Money Market vs Capital Market


The money market is designed for the provision of short-term funds. It is an institution through which corporations and individuals with funds meet the needs of borrowers with temporary shortage of funds. A security or loan
maturing within one year or less is considered as a money market instrument. One major function of the money market is to finance the working capital needs of corporations and provide the government with short-term fund. The money market also supplies funds for speculative buying of securities and commodities.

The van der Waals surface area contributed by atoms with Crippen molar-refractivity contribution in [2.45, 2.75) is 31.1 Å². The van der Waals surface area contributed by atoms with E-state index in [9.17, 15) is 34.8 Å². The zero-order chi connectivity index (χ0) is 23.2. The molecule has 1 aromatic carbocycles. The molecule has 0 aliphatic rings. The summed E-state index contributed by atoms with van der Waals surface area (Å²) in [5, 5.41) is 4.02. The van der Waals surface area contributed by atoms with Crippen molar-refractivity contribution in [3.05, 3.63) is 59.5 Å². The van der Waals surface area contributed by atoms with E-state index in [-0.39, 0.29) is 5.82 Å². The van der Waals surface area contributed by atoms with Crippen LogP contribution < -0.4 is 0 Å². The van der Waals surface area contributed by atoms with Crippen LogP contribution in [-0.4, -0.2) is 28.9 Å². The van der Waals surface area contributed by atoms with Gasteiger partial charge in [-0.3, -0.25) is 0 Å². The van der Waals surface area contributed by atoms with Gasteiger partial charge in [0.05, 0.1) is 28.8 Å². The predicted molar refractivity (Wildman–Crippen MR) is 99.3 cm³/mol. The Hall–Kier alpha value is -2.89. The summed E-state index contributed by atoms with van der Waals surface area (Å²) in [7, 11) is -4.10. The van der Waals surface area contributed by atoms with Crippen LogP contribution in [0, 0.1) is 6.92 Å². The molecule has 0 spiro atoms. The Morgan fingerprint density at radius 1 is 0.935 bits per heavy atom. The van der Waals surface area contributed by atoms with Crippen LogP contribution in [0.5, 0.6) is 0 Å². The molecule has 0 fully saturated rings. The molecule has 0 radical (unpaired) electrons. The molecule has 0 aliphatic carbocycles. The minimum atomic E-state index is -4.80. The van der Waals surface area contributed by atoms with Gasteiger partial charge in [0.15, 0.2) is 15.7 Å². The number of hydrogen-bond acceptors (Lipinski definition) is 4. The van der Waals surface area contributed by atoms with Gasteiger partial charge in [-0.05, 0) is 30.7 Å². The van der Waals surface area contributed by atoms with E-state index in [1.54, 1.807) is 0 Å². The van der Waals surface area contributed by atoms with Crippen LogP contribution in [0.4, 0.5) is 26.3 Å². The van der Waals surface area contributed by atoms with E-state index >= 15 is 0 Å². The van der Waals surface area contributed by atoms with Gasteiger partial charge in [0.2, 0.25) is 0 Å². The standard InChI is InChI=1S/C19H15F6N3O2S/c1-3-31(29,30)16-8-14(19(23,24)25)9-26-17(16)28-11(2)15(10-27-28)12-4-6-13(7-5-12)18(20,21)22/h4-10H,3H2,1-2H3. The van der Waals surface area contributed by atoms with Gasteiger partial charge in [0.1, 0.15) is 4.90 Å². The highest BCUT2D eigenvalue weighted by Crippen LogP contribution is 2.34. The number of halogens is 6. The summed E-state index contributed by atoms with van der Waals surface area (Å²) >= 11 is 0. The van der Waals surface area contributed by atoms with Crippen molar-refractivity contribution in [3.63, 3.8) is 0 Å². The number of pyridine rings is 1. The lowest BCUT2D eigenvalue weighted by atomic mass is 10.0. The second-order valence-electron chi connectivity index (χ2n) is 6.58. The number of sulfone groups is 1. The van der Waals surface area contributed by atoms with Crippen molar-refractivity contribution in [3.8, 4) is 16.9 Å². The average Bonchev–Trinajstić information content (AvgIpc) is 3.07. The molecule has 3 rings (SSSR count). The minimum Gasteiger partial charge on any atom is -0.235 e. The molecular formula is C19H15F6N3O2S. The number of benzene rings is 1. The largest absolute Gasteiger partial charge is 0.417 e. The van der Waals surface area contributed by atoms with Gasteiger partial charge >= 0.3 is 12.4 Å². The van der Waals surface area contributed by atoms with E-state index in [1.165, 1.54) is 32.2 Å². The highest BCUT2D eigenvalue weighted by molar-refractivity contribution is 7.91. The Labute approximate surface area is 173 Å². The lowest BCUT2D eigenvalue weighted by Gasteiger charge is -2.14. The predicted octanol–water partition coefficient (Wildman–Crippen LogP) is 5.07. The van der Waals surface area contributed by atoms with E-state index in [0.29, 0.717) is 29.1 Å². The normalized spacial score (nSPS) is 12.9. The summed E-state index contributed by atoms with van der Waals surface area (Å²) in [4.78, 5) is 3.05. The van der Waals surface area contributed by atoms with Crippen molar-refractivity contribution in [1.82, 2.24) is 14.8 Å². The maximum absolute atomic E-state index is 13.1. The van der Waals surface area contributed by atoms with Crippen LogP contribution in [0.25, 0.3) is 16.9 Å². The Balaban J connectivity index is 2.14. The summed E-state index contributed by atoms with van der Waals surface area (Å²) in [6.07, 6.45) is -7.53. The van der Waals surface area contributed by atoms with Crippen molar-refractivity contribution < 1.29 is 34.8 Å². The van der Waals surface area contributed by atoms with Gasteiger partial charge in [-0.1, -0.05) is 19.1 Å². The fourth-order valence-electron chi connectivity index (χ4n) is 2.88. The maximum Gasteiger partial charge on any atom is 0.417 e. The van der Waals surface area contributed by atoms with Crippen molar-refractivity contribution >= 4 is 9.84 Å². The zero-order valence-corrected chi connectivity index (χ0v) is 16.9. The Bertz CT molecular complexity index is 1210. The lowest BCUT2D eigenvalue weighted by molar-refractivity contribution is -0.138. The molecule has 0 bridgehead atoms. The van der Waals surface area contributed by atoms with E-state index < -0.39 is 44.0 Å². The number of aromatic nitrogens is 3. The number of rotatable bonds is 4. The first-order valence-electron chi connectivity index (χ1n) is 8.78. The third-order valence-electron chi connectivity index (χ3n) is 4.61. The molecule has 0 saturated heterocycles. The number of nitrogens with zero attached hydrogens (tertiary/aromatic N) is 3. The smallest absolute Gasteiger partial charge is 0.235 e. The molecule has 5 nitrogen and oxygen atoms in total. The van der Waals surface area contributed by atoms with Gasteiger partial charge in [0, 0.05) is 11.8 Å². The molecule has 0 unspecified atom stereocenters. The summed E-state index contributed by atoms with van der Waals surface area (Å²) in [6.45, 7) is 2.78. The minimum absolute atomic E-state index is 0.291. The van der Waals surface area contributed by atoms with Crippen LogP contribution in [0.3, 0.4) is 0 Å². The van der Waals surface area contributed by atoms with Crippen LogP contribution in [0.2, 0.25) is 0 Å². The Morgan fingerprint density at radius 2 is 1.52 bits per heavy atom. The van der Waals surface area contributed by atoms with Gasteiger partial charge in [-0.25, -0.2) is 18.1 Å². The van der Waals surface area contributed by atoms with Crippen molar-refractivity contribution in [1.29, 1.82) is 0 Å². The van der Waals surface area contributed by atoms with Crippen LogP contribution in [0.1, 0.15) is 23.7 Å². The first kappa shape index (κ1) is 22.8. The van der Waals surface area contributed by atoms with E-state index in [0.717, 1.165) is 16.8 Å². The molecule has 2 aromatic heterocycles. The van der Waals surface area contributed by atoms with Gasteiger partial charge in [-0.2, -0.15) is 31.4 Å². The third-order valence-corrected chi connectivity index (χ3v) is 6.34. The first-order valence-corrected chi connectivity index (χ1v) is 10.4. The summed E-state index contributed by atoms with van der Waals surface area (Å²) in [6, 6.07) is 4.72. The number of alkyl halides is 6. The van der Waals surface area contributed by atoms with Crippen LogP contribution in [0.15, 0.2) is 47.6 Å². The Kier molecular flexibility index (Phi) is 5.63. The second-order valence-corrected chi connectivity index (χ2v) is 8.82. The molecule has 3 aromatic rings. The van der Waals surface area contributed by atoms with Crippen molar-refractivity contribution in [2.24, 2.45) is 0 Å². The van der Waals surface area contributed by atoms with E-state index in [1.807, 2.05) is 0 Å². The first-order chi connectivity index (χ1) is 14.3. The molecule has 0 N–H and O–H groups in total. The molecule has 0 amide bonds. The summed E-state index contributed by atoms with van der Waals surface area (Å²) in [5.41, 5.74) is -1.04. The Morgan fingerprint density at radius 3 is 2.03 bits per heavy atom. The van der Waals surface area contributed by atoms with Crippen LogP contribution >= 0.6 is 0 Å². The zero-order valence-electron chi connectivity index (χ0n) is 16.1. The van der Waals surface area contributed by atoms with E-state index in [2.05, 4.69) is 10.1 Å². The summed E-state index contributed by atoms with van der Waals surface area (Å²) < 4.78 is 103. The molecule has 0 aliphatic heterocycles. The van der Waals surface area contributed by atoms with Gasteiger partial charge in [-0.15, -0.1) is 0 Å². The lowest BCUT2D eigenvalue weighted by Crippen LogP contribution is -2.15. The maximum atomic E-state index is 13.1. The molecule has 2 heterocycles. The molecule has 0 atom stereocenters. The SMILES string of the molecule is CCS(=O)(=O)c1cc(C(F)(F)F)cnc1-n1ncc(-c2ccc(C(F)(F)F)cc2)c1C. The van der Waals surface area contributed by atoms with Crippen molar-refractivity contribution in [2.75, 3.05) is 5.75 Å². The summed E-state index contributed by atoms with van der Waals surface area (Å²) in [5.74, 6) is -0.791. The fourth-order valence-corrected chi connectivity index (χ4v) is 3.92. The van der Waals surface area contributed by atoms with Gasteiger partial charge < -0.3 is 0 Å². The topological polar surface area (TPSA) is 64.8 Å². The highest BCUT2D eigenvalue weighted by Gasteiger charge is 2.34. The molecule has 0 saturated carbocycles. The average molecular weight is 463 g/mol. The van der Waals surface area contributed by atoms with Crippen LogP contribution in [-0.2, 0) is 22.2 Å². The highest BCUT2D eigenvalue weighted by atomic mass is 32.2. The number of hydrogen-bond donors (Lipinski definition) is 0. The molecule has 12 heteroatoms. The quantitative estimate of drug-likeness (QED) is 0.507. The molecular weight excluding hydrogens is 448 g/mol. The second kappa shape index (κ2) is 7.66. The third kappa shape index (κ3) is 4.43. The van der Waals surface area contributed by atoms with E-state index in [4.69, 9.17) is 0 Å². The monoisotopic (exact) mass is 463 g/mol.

Capital markets are designed to finance long-term investment by government, corporations and households. Securities traded in the capital market take more than one year to mature and range in size from small loans to multi-million credits. For instance, if the government wants to undertake road construction, it will have to go for a long-term loan. A company that wants to embark on an expansion of its factory will also need to finance such an activity through a long-term source of fund such as issue of stocks or contracting long-term loan through the capital market.

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